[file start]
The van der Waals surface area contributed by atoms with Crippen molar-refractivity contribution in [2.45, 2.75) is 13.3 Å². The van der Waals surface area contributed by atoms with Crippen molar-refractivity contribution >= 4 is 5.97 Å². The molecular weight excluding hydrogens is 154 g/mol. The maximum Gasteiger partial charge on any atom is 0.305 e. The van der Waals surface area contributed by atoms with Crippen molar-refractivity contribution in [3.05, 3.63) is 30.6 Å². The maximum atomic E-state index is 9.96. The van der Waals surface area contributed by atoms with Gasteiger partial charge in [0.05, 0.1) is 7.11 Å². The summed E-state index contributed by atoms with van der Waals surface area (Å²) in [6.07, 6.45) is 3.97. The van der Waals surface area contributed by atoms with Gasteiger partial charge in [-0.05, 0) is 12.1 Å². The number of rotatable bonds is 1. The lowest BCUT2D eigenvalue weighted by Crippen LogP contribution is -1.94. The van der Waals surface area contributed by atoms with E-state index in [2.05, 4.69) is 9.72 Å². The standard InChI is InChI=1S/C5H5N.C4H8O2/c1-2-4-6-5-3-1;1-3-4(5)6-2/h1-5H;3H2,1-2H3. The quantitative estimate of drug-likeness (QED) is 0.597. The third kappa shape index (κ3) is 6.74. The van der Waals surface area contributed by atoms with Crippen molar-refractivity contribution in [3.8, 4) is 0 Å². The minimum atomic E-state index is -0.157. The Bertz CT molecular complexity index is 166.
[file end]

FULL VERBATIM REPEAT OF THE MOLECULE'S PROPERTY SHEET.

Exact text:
The van der Waals surface area contributed by atoms with Crippen molar-refractivity contribution in [2.45, 2.75) is 13.3 Å². The van der Waals surface area contributed by atoms with Crippen molar-refractivity contribution >= 4 is 5.97 Å². The molecular weight excluding hydrogens is 154 g/mol. The maximum Gasteiger partial charge on any atom is 0.305 e. The van der Waals surface area contributed by atoms with Crippen molar-refractivity contribution in [3.05, 3.63) is 30.6 Å². The maximum atomic E-state index is 9.96. The van der Waals surface area contributed by atoms with Gasteiger partial charge in [0.05, 0.1) is 7.11 Å². The summed E-state index contributed by atoms with van der Waals surface area (Å²) in [6.07, 6.45) is 3.97. The van der Waals surface area contributed by atoms with Gasteiger partial charge in [-0.05, 0) is 12.1 Å². The number of rotatable bonds is 1. The lowest BCUT2D eigenvalue weighted by Crippen LogP contribution is -1.94. The van der Waals surface area contributed by atoms with E-state index in [2.05, 4.69) is 9.72 Å². The standard InChI is InChI=1S/C5H5N.C4H8O2/c1-2-4-6-5-3-1;1-3-4(5)6-2/h1-5H;3H2,1-2H3. The quantitative estimate of drug-likeness (QED) is 0.597. The third kappa shape index (κ3) is 6.74. The van der Waals surface area contributed by atoms with Crippen molar-refractivity contribution in [3.8, 4) is 0 Å². The minimum atomic E-state index is -0.157. The Bertz CT molecular complexity index is 166.